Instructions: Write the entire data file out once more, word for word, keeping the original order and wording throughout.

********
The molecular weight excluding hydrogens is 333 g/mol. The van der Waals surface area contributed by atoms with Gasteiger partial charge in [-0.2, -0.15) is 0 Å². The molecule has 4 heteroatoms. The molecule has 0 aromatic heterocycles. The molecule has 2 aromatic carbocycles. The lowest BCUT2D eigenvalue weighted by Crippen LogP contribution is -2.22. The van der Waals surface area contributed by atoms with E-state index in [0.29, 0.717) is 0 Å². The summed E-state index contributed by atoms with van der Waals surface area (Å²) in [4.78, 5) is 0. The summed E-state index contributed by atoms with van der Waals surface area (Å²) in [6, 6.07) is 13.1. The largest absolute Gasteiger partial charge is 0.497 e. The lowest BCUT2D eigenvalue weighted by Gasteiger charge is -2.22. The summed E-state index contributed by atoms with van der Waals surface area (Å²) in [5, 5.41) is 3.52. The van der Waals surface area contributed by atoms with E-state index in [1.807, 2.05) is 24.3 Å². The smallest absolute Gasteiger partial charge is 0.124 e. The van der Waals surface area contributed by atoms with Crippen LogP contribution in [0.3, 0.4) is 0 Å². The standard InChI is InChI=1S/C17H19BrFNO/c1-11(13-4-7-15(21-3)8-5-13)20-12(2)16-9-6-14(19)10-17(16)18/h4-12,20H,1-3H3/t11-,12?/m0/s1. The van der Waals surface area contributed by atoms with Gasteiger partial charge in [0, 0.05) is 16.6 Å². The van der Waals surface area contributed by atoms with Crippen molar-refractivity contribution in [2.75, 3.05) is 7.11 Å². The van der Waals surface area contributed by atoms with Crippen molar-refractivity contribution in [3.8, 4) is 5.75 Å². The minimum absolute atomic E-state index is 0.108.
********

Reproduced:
The molecular weight excluding hydrogens is 333 g/mol. The van der Waals surface area contributed by atoms with Gasteiger partial charge in [-0.2, -0.15) is 0 Å². The molecule has 4 heteroatoms. The molecule has 0 aromatic heterocycles. The molecule has 2 aromatic carbocycles. The lowest BCUT2D eigenvalue weighted by Crippen LogP contribution is -2.22. The van der Waals surface area contributed by atoms with E-state index in [0.29, 0.717) is 0 Å². The summed E-state index contributed by atoms with van der Waals surface area (Å²) in [4.78, 5) is 0. The summed E-state index contributed by atoms with van der Waals surface area (Å²) in [6, 6.07) is 13.1. The largest absolute Gasteiger partial charge is 0.497 e. The lowest BCUT2D eigenvalue weighted by Gasteiger charge is -2.22. The summed E-state index contributed by atoms with van der Waals surface area (Å²) in [5, 5.41) is 3.52. The van der Waals surface area contributed by atoms with E-state index in [1.807, 2.05) is 24.3 Å². The smallest absolute Gasteiger partial charge is 0.124 e. The van der Waals surface area contributed by atoms with Crippen LogP contribution in [0.3, 0.4) is 0 Å². The standard InChI is InChI=1S/C17H19BrFNO/c1-11(13-4-7-15(21-3)8-5-13)20-12(2)16-9-6-14(19)10-17(16)18/h4-12,20H,1-3H3/t11-,12?/m0/s1. The van der Waals surface area contributed by atoms with Gasteiger partial charge in [0, 0.05) is 16.6 Å². The van der Waals surface area contributed by atoms with Crippen molar-refractivity contribution in [2.75, 3.05) is 7.11 Å². The van der Waals surface area contributed by atoms with Crippen molar-refractivity contribution in [3.8, 4) is 5.75 Å². The minimum absolute atomic E-state index is 0.108.